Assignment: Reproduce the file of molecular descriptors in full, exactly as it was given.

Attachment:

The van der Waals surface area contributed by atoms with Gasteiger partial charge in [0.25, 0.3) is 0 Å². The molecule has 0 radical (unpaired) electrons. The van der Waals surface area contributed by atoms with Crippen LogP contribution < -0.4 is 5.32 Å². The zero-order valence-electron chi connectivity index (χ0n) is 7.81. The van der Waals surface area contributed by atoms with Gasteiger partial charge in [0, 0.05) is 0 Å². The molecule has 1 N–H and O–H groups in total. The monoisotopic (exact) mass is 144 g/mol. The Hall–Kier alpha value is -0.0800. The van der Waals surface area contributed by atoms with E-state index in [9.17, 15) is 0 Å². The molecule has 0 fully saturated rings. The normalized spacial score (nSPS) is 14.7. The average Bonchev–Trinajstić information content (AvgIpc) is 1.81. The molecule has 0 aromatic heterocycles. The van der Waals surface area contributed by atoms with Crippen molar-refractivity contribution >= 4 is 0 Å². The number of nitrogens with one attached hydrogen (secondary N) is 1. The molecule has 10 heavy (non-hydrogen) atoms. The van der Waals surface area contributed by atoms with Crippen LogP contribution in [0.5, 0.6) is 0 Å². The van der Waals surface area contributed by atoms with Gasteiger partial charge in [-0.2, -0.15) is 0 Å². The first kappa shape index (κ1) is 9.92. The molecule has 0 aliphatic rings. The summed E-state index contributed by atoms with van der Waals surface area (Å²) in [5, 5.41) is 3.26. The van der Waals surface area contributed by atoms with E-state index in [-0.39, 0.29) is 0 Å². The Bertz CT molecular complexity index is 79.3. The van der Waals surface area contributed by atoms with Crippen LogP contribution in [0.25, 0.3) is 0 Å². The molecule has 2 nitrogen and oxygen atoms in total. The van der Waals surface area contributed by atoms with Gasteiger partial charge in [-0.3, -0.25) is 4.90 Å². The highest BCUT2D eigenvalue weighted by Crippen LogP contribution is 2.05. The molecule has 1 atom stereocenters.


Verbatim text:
The van der Waals surface area contributed by atoms with Gasteiger partial charge in [0.25, 0.3) is 0 Å². The molecule has 0 radical (unpaired) electrons. The van der Waals surface area contributed by atoms with Crippen LogP contribution < -0.4 is 5.32 Å². The zero-order valence-electron chi connectivity index (χ0n) is 7.81. The van der Waals surface area contributed by atoms with Gasteiger partial charge in [0, 0.05) is 0 Å². The molecule has 1 N–H and O–H groups in total. The monoisotopic (exact) mass is 144 g/mol. The Hall–Kier alpha value is -0.0800. The van der Waals surface area contributed by atoms with E-state index in [9.17, 15) is 0 Å². The molecule has 0 fully saturated rings. The normalized spacial score (nSPS) is 14.7. The average Bonchev–Trinajstić information content (AvgIpc) is 1.81. The molecule has 0 aromatic heterocycles. The van der Waals surface area contributed by atoms with Crippen molar-refractivity contribution >= 4 is 0 Å². The number of nitrogens with one attached hydrogen (secondary N) is 1. The molecule has 10 heavy (non-hydrogen) atoms. The van der Waals surface area contributed by atoms with Crippen LogP contribution in [0.5, 0.6) is 0 Å². The van der Waals surface area contributed by atoms with Gasteiger partial charge in [-0.2, -0.15) is 0 Å². The first kappa shape index (κ1) is 9.92. The molecule has 0 aliphatic rings. The summed E-state index contributed by atoms with van der Waals surface area (Å²) in [5, 5.41) is 3.26. The van der Waals surface area contributed by atoms with E-state index in [-0.39, 0.29) is 0 Å². The Bertz CT molecular complexity index is 79.3. The van der Waals surface area contributed by atoms with Crippen LogP contribution in [0.25, 0.3) is 0 Å². The molecule has 2 nitrogen and oxygen atoms in total. The van der Waals surface area contributed by atoms with Gasteiger partial charge in [-0.3, -0.25) is 4.90 Å². The highest BCUT2D eigenvalue weighted by Crippen LogP contribution is 2.05. The molecule has 1 atom stereocenters.